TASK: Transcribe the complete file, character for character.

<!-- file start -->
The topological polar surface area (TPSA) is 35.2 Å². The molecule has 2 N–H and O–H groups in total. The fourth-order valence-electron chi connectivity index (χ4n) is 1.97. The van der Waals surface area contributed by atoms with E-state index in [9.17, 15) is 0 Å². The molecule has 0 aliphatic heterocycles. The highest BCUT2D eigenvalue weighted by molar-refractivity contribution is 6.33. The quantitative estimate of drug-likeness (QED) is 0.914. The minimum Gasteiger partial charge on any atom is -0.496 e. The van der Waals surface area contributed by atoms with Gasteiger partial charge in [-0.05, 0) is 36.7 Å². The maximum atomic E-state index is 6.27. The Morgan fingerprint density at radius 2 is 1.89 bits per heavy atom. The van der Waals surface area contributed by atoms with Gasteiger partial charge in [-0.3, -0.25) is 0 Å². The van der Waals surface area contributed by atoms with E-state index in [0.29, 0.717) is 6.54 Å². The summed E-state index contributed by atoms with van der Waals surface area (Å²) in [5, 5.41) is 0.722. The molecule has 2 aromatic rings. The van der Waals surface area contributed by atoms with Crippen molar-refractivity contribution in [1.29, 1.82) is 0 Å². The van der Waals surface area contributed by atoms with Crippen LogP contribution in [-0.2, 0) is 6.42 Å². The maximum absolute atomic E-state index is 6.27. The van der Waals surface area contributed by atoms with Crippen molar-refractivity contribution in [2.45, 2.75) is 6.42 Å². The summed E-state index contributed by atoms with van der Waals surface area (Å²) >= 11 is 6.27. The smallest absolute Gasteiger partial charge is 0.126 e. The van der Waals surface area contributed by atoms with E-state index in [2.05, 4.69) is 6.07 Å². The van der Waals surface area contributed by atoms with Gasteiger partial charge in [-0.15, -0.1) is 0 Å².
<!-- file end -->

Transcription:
The topological polar surface area (TPSA) is 35.2 Å². The molecule has 2 N–H and O–H groups in total. The fourth-order valence-electron chi connectivity index (χ4n) is 1.97. The van der Waals surface area contributed by atoms with E-state index in [9.17, 15) is 0 Å². The molecule has 0 aliphatic heterocycles. The highest BCUT2D eigenvalue weighted by molar-refractivity contribution is 6.33. The quantitative estimate of drug-likeness (QED) is 0.914. The minimum Gasteiger partial charge on any atom is -0.496 e. The van der Waals surface area contributed by atoms with Gasteiger partial charge in [-0.05, 0) is 36.7 Å². The maximum atomic E-state index is 6.27. The Morgan fingerprint density at radius 2 is 1.89 bits per heavy atom. The van der Waals surface area contributed by atoms with Gasteiger partial charge in [-0.3, -0.25) is 0 Å². The van der Waals surface area contributed by atoms with E-state index in [0.29, 0.717) is 6.54 Å². The summed E-state index contributed by atoms with van der Waals surface area (Å²) in [5, 5.41) is 0.722. The molecule has 2 aromatic rings. The van der Waals surface area contributed by atoms with Crippen molar-refractivity contribution in [1.29, 1.82) is 0 Å². The van der Waals surface area contributed by atoms with Crippen LogP contribution in [-0.2, 0) is 6.42 Å². The maximum absolute atomic E-state index is 6.27. The van der Waals surface area contributed by atoms with Crippen molar-refractivity contribution in [2.45, 2.75) is 6.42 Å². The summed E-state index contributed by atoms with van der Waals surface area (Å²) >= 11 is 6.27. The smallest absolute Gasteiger partial charge is 0.126 e. The van der Waals surface area contributed by atoms with E-state index in [2.05, 4.69) is 6.07 Å². The van der Waals surface area contributed by atoms with Gasteiger partial charge in [-0.15, -0.1) is 0 Å².